Mainardis says the photographers have to be attuned to the specifics of each brand – for example, they can’t take pictures of children with alcoholic products – and they are supported by their edit teams in delivering appropriate images in the shortest timeframes possible.
The introduction of fan festivals is an extension of a growing trend to turn cameras away from the on-field action and onto the off-field action, the essence of why sponsors associate with sport and Fifa.
“Whilst a group of players in front of a sponsor board still has its value, a group of jubilant, nervous or excited fans can have a broader use and longer shelf life for a brand,” he says.
The Getty chief says the agency has a detailed understanding of how its photography is used and which platforms it appears on, but he won’t be drawn on the proportion of images used in digital media versus print.
“In this day and age, the ability to tell the story of where your content goes is extremely important, to be able to show your customers, or your partners in the case of Fifa, about the return on their investment,” he says. “About three quarters of everything we send for the World Cup is used in some form, whether that’s in print or in digital platforms, so that is a very high percentage if you think about the millions of images that we take.
“I won’t go into the specifics, but we are able then to say whether content was used on digital platforms, whether it was used in print, what geography it was used in, what type of publication it was used in – all of that intelligence we’re able to share with our partners.”
The UK and Western Europe continue to be the strongest markets for Getty’s content. Beyond that, Mainardis says the World Cup in Japan and South Korea created “an enormous explosion of demand” for football content in Asia.
“I think the biggest surprise, which maybe many people wouldn’t be aware of, is the enormous demand for and interest in the World Cup both commercially and editorially in North America – it’s actually a powerhouse market,” he adds.
“Again, this whole digital explosion of content in recent years has meant that the World Cup has penetrated North America much more successfully than it used to and taken it to audiences that are absolutely passionate about football, whether that’s Latin audiences, Italian, Greek or Spanish [ex-pat] communities. When you layer that over with the commercial reach of companies that associate themselves with the World Cup, which often have very large presences in North America, all those factors mean the region has become a very exciting market for the World Cup.”
For his favourite photograph from the event, Mainardis chooses not the ‘Hand of God’ but another image of Maradona, one that captures the extent of the Argentinian’s talent rather than his trickery.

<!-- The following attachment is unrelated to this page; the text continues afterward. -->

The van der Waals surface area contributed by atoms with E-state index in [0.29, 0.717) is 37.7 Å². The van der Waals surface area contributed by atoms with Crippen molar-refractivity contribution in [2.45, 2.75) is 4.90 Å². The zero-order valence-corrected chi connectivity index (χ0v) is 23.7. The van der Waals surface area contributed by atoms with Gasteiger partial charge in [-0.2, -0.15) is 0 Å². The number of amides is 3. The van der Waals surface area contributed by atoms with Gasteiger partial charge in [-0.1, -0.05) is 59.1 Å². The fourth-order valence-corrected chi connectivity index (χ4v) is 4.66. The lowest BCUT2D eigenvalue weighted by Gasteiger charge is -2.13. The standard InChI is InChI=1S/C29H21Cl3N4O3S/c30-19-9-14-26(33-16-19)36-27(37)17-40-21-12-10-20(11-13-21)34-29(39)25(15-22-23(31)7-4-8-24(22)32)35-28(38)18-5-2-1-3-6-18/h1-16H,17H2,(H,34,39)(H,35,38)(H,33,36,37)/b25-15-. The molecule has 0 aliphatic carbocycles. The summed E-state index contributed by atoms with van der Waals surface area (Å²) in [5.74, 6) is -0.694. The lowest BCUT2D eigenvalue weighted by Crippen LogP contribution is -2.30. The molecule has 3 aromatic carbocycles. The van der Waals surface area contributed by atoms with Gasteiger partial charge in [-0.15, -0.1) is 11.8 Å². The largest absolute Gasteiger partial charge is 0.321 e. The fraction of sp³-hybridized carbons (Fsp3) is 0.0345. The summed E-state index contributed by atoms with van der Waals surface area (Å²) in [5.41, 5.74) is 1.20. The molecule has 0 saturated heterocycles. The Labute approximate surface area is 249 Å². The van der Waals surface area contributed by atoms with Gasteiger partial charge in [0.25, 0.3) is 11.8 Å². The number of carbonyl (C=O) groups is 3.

“It was taken at a World Cup in 1982 in the opening game between Argentina and Belgium, by a photographer called Steve Powell who went and did exactly what we were talking about: looked for an angle that was totally different from what the other photographers were shooting.
“He was able to capture a picture of Diego Maradona on his own from the back, so you can just see the number 10, sort of surrounded by Belgian players, like a matador surrounded by bulls, and it really is one of the all-time great sports images, not just football images.”
Fifa on its relationship with Getty
“From a communications strategy images are a key point of entry to our messages,” says Fabrice Jouhaud, chief communications officer for Fifa, on the relationship with Getty, which has existed since 2009. “An eye-catching photo automatically grabs the attention of the user; hence, this is key, especially for our social media coverage.
The agency assigns staff photographers to cover Fifa duties and activations during the World Cup and throughout the year. These duties include building a stock of photography for the Fifa collection, taking player portraits in the build-up to the tournament and developing new technologies and photographic techniques to capture the event – like 360 gigapixel technology, a huge visual file which enables the viewer to zoom into details and people within a stadium.
The agency also photographs the Fifa Best Awards which recognise the year’s best players and managers. At the last event in London the company supplemented the photography of the arrivals on the ‘green carpet’ with a walk-in photobooth and invited the players and partners to pose for informal images.